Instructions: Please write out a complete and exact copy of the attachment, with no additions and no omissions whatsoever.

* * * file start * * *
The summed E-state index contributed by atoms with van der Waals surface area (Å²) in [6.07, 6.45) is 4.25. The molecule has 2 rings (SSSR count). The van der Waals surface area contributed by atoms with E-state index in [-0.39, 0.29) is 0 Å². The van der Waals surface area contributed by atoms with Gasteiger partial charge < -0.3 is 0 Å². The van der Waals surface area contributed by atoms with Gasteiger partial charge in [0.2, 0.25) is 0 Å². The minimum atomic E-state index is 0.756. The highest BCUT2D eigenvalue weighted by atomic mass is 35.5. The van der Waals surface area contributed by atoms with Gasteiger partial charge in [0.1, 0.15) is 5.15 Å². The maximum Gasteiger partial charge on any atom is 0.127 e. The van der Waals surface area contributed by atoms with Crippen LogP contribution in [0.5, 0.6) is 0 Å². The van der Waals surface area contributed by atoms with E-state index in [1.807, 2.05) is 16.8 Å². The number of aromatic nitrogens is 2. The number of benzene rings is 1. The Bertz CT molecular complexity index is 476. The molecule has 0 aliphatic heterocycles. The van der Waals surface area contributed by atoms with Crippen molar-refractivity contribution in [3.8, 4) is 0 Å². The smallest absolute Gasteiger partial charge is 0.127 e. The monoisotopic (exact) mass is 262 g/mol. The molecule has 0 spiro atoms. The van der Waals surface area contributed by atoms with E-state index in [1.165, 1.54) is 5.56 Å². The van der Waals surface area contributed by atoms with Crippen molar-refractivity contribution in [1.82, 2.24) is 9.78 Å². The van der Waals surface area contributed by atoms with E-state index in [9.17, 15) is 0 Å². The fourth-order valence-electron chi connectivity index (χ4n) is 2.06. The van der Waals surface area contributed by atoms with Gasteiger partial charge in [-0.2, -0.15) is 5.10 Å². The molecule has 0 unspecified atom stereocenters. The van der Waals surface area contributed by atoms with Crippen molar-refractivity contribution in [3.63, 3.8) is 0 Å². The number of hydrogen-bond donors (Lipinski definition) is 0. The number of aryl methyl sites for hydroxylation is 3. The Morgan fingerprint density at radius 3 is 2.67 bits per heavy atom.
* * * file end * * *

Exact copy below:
The summed E-state index contributed by atoms with van der Waals surface area (Å²) in [6.07, 6.45) is 4.25. The molecule has 2 rings (SSSR count). The van der Waals surface area contributed by atoms with E-state index in [-0.39, 0.29) is 0 Å². The van der Waals surface area contributed by atoms with Gasteiger partial charge < -0.3 is 0 Å². The van der Waals surface area contributed by atoms with Gasteiger partial charge in [0.2, 0.25) is 0 Å². The minimum atomic E-state index is 0.756. The highest BCUT2D eigenvalue weighted by atomic mass is 35.5. The van der Waals surface area contributed by atoms with Gasteiger partial charge in [0.1, 0.15) is 5.15 Å². The maximum Gasteiger partial charge on any atom is 0.127 e. The van der Waals surface area contributed by atoms with Crippen LogP contribution in [0.5, 0.6) is 0 Å². The van der Waals surface area contributed by atoms with E-state index in [1.807, 2.05) is 16.8 Å². The number of aromatic nitrogens is 2. The number of benzene rings is 1. The Bertz CT molecular complexity index is 476. The molecule has 0 aliphatic heterocycles. The van der Waals surface area contributed by atoms with Crippen molar-refractivity contribution in [3.8, 4) is 0 Å². The smallest absolute Gasteiger partial charge is 0.127 e. The monoisotopic (exact) mass is 262 g/mol. The molecule has 0 spiro atoms. The van der Waals surface area contributed by atoms with E-state index in [1.165, 1.54) is 5.56 Å². The van der Waals surface area contributed by atoms with Crippen molar-refractivity contribution in [1.82, 2.24) is 9.78 Å². The van der Waals surface area contributed by atoms with E-state index in [9.17, 15) is 0 Å². The fourth-order valence-electron chi connectivity index (χ4n) is 2.06. The van der Waals surface area contributed by atoms with Gasteiger partial charge in [-0.2, -0.15) is 5.10 Å². The molecule has 0 unspecified atom stereocenters. The van der Waals surface area contributed by atoms with Crippen molar-refractivity contribution in [3.63, 3.8) is 0 Å². The number of hydrogen-bond donors (Lipinski definition) is 0. The number of aryl methyl sites for hydroxylation is 3. The Morgan fingerprint density at radius 3 is 2.67 bits per heavy atom.